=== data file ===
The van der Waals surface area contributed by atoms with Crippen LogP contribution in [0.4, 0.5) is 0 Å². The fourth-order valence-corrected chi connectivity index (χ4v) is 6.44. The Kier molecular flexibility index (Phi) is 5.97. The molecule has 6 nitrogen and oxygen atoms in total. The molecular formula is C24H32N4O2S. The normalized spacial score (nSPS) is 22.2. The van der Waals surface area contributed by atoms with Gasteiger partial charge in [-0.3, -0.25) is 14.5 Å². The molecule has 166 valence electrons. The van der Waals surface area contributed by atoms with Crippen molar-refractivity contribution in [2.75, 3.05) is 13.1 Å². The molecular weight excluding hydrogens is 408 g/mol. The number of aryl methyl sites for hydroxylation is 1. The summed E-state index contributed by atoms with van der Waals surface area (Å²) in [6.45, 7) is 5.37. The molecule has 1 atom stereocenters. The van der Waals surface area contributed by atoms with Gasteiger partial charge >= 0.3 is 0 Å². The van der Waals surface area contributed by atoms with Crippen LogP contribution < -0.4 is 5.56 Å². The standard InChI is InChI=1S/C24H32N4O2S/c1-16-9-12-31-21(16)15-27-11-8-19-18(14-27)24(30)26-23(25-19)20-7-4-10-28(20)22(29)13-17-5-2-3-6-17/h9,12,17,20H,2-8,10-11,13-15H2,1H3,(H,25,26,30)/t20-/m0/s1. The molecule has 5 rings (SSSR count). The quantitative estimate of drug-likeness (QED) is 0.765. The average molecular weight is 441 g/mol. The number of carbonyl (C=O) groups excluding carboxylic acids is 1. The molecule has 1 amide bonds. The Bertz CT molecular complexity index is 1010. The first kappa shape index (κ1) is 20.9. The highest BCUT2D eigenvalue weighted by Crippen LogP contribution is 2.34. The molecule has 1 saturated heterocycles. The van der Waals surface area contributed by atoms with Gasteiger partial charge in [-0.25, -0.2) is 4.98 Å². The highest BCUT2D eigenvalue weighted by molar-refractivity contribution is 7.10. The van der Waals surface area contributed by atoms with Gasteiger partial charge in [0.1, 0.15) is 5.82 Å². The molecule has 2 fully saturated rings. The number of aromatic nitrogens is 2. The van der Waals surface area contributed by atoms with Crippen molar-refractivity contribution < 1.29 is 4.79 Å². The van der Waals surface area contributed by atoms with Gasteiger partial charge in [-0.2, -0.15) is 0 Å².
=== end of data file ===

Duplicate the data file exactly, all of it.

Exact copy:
The van der Waals surface area contributed by atoms with Crippen LogP contribution in [0.4, 0.5) is 0 Å². The fourth-order valence-corrected chi connectivity index (χ4v) is 6.44. The Kier molecular flexibility index (Phi) is 5.97. The molecule has 6 nitrogen and oxygen atoms in total. The molecular formula is C24H32N4O2S. The normalized spacial score (nSPS) is 22.2. The van der Waals surface area contributed by atoms with Gasteiger partial charge in [-0.3, -0.25) is 14.5 Å². The molecule has 166 valence electrons. The van der Waals surface area contributed by atoms with Crippen molar-refractivity contribution in [2.75, 3.05) is 13.1 Å². The molecular weight excluding hydrogens is 408 g/mol. The number of aryl methyl sites for hydroxylation is 1. The summed E-state index contributed by atoms with van der Waals surface area (Å²) in [6.45, 7) is 5.37. The molecule has 1 atom stereocenters. The van der Waals surface area contributed by atoms with Gasteiger partial charge >= 0.3 is 0 Å². The van der Waals surface area contributed by atoms with Crippen LogP contribution < -0.4 is 5.56 Å². The standard InChI is InChI=1S/C24H32N4O2S/c1-16-9-12-31-21(16)15-27-11-8-19-18(14-27)24(30)26-23(25-19)20-7-4-10-28(20)22(29)13-17-5-2-3-6-17/h9,12,17,20H,2-8,10-11,13-15H2,1H3,(H,25,26,30)/t20-/m0/s1. The molecule has 5 rings (SSSR count). The quantitative estimate of drug-likeness (QED) is 0.765. The average molecular weight is 441 g/mol. The number of carbonyl (C=O) groups excluding carboxylic acids is 1. The molecule has 1 amide bonds. The Bertz CT molecular complexity index is 1010. The first kappa shape index (κ1) is 20.9. The highest BCUT2D eigenvalue weighted by Crippen LogP contribution is 2.34. The molecule has 1 saturated heterocycles. The van der Waals surface area contributed by atoms with Gasteiger partial charge in [-0.25, -0.2) is 4.98 Å². The highest BCUT2D eigenvalue weighted by molar-refractivity contribution is 7.10. The van der Waals surface area contributed by atoms with Gasteiger partial charge in [0.1, 0.15) is 5.82 Å². The molecule has 2 fully saturated rings. The number of aromatic nitrogens is 2. The van der Waals surface area contributed by atoms with Crippen molar-refractivity contribution < 1.29 is 4.79 Å². The van der Waals surface area contributed by atoms with Gasteiger partial charge in [-0.2, -0.15) is 0 Å².